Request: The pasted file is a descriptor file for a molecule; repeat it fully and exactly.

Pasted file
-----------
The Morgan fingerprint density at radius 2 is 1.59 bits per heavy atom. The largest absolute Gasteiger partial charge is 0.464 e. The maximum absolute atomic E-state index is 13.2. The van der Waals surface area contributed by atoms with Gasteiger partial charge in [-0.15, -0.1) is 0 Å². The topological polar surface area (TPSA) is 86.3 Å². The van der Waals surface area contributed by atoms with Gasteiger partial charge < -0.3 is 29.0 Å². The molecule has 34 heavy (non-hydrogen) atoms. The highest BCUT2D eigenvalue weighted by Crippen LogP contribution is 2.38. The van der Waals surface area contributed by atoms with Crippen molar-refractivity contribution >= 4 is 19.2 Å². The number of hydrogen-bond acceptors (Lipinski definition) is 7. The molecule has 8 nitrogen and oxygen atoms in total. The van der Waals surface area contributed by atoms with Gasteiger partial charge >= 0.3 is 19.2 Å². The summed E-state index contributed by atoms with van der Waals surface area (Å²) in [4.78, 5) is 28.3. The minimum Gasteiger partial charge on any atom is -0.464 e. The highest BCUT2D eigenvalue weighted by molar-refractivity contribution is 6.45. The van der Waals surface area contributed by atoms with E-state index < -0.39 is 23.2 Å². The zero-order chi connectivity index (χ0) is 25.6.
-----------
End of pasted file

The Morgan fingerprint density at radius 2 is 1.59 bits per heavy atom. The largest absolute Gasteiger partial charge is 0.464 e. The maximum absolute atomic E-state index is 13.2. The van der Waals surface area contributed by atoms with Gasteiger partial charge in [-0.15, -0.1) is 0 Å². The topological polar surface area (TPSA) is 86.3 Å². The van der Waals surface area contributed by atoms with Gasteiger partial charge < -0.3 is 29.0 Å². The molecule has 34 heavy (non-hydrogen) atoms. The highest BCUT2D eigenvalue weighted by Crippen LogP contribution is 2.38. The van der Waals surface area contributed by atoms with Crippen molar-refractivity contribution >= 4 is 19.2 Å². The number of hydrogen-bond acceptors (Lipinski definition) is 7. The molecule has 8 nitrogen and oxygen atoms in total. The van der Waals surface area contributed by atoms with Gasteiger partial charge >= 0.3 is 19.2 Å². The summed E-state index contributed by atoms with van der Waals surface area (Å²) in [4.78, 5) is 28.3. The minimum Gasteiger partial charge on any atom is -0.464 e. The highest BCUT2D eigenvalue weighted by molar-refractivity contribution is 6.45. The van der Waals surface area contributed by atoms with E-state index < -0.39 is 23.2 Å². The zero-order chi connectivity index (χ0) is 25.6.